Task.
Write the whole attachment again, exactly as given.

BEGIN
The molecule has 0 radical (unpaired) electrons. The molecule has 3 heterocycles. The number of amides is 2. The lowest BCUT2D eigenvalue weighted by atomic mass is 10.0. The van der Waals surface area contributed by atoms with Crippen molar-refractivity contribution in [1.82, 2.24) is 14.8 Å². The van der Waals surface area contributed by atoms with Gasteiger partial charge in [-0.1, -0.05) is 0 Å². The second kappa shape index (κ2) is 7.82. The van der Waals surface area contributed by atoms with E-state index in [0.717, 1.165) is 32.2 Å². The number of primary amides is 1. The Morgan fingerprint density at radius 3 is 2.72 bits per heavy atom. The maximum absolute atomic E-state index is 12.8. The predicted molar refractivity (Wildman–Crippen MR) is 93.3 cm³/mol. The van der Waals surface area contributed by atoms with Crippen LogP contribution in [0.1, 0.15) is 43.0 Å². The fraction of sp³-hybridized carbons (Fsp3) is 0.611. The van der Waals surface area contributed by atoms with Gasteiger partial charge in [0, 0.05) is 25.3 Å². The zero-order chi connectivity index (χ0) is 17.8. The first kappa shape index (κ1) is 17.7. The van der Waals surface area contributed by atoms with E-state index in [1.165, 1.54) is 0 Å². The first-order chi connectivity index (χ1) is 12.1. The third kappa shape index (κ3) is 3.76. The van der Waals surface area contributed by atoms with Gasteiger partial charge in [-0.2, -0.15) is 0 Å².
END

The molecule has 0 radical (unpaired) electrons. The molecule has 3 heterocycles. The number of amides is 2. The lowest BCUT2D eigenvalue weighted by atomic mass is 10.0. The van der Waals surface area contributed by atoms with Crippen molar-refractivity contribution in [1.82, 2.24) is 14.8 Å². The van der Waals surface area contributed by atoms with Gasteiger partial charge in [-0.1, -0.05) is 0 Å². The second kappa shape index (κ2) is 7.82. The van der Waals surface area contributed by atoms with E-state index in [0.717, 1.165) is 32.2 Å². The number of primary amides is 1. The Morgan fingerprint density at radius 3 is 2.72 bits per heavy atom. The maximum absolute atomic E-state index is 12.8. The predicted molar refractivity (Wildman–Crippen MR) is 93.3 cm³/mol. The van der Waals surface area contributed by atoms with Crippen LogP contribution in [0.1, 0.15) is 43.0 Å². The fraction of sp³-hybridized carbons (Fsp3) is 0.611. The van der Waals surface area contributed by atoms with Gasteiger partial charge in [0, 0.05) is 25.3 Å². The zero-order chi connectivity index (χ0) is 17.8. The first kappa shape index (κ1) is 17.7. The van der Waals surface area contributed by atoms with E-state index in [1.165, 1.54) is 0 Å². The first-order chi connectivity index (χ1) is 12.1. The third kappa shape index (κ3) is 3.76. The van der Waals surface area contributed by atoms with Gasteiger partial charge in [-0.2, -0.15) is 0 Å².